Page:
UC study breaks down costs of growing organic strawberries
Thinking about commercially growing organic strawberries on the Central Coast?
To help prospective and current growers evaluate financial feasibility, the University of California has estimated costs to produce and harvest organic strawberries for fresh market in Santa Cruz, San Benito and Monterey counties.
“This revise of the last cost-of-production study incorporates the newest in labor costs along with updates on cultural techniques,” said study co-author Mark Bolda, UC Cooperative Extension strawberries and caneberries advisor in Santa Cruz, San Benito and Monterey counties.
The new study, “Sample Costs to Produce and Harvest Organic Strawberries in the Central Coast Region-2022,” has been released by UC Agriculture and Natural Resources and UC Davis Department of Agricultural and Resource Economics.
The analysis is based on a hypothetical well-managed organic strawberry farm using practices common to the region, but the costs, materials and practices shown in this study will not apply to all farms. Growers, UC Cooperative Extension farm advisors and specialists, pest control advisers and others provided input and reviewed the methods and findings of the study.
“Current growers can use it as a baseline to compare with their own cost and returns estimates to make sure they have an accurate picture of the profitability of their organic strawberry enterprise,” said co-author Brittney Goodrich, UC Cooperative Extension agricultural economics specialist. “Many agricultural lenders use these studies as a baseline to determine whether to approve operating or investment loan requests from current and potential strawberry growers.”
The researchers assume a farm operation size of 30 contiguous acres of rented land, with strawberries are planted on 27 acres. The study includes a list of suitable strawberry varieties for the region, but no specific variety is used in the study. The crop is harvested by hand and packed into trays containing eight 1-pound clamshells from April through early October, with peak harvest in June through August.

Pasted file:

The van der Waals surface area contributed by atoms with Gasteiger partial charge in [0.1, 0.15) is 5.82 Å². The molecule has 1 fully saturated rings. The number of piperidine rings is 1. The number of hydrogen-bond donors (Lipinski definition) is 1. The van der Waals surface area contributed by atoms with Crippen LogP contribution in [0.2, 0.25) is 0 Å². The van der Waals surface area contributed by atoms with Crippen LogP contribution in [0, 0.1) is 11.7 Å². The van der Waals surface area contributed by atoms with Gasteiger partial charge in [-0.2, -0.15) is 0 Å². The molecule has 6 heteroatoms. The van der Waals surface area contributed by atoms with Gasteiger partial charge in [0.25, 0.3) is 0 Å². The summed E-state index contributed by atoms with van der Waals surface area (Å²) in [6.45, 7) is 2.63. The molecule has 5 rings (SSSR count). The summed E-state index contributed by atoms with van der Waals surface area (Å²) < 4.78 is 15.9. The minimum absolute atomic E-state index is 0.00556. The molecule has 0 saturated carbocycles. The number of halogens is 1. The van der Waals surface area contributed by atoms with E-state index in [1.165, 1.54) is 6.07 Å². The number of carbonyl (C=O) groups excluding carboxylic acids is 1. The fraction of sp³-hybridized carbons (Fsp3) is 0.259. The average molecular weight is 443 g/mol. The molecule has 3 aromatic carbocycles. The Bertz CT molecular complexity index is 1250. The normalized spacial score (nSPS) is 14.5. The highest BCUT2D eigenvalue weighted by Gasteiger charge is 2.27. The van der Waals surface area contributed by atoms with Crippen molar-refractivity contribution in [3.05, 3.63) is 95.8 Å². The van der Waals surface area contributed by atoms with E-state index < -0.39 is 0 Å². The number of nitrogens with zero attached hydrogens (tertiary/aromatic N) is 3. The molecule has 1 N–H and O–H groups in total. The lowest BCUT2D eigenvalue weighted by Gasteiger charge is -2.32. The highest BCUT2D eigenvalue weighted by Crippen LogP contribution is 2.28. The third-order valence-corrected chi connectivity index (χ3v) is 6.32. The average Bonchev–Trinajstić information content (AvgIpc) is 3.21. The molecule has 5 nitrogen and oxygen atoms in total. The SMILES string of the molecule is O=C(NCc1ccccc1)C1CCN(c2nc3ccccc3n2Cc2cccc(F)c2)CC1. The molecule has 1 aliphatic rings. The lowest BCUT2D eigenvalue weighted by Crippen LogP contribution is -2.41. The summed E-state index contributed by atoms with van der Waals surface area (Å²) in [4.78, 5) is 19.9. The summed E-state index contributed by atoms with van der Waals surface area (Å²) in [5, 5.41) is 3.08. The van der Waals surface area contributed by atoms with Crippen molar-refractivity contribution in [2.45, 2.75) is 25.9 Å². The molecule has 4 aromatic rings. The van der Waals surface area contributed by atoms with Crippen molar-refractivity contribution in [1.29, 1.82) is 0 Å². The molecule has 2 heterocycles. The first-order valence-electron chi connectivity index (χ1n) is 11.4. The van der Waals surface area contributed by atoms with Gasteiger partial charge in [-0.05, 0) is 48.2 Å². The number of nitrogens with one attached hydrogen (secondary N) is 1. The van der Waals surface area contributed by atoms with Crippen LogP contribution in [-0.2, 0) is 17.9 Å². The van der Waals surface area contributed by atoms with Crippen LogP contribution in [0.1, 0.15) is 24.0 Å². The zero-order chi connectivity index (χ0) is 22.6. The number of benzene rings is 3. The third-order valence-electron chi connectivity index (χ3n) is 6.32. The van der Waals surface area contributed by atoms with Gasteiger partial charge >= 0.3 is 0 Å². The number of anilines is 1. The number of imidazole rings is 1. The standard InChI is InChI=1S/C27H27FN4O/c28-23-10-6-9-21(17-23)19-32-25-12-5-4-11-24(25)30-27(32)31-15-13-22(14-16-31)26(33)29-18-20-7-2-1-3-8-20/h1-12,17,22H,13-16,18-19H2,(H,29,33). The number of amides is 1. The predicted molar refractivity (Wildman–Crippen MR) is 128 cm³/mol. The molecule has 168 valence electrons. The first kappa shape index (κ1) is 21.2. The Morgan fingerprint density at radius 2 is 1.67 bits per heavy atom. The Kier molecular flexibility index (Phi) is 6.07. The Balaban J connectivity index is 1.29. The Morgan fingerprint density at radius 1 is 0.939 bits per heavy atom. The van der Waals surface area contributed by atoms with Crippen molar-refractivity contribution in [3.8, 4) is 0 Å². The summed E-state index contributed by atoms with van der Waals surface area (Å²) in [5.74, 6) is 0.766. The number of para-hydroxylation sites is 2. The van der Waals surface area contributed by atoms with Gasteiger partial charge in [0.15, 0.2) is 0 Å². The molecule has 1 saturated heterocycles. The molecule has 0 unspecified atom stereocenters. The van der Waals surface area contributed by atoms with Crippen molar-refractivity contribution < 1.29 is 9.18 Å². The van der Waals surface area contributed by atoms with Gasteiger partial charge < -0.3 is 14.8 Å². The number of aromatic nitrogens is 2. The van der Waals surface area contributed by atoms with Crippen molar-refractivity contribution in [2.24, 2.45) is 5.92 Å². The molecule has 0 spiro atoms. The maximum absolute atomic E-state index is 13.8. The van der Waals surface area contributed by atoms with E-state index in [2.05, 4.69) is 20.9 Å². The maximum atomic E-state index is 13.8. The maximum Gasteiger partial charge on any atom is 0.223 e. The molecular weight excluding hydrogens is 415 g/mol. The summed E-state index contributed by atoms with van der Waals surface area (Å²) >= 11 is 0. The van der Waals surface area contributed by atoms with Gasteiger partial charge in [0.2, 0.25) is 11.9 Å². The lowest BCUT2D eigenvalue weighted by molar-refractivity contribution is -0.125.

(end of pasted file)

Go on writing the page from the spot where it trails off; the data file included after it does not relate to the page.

The authors describe the assumptions used to identify current costs for production material inputs and cash and non-cash overhead. Ranging analysis tables show net profits over a range of prices and yields. Other tables show the monthly cash costs, the costs and returns per acre, hourly equipment costs, and the whole farm annual equipment, investment and business overhead costs.
The study's expanded section on labor includes information on California's new minimum wage and overtime laws.
“It's reached a wider audience this time through presentations of the material to students at Cal Poly [San Luis Obispo] and also a group of USDA officials at the California Strawberry Commission,” said Bolda.
“All of this just underlines the value of these studies to California growers and others working in agriculture,” Bolda said.
Free copies of this study and other sample cost of production studies for many commodities are available. To download the cost studies, visit the UC Davis Department of Agricultural and Resource Economics website at https://coststudies.ucdavis.edu.
This cost and returns study was funded by the UC Davis Department of Agricultural and Resource Economics.
For additional information or an explanation of the calculations used in the studies, contact Jeremy Murdock, UC Davis Department of Agricultural and Resource Economics, at firstname.lastname@example.org or UC Cooperative Extension's Bolda at (831) 763-8025.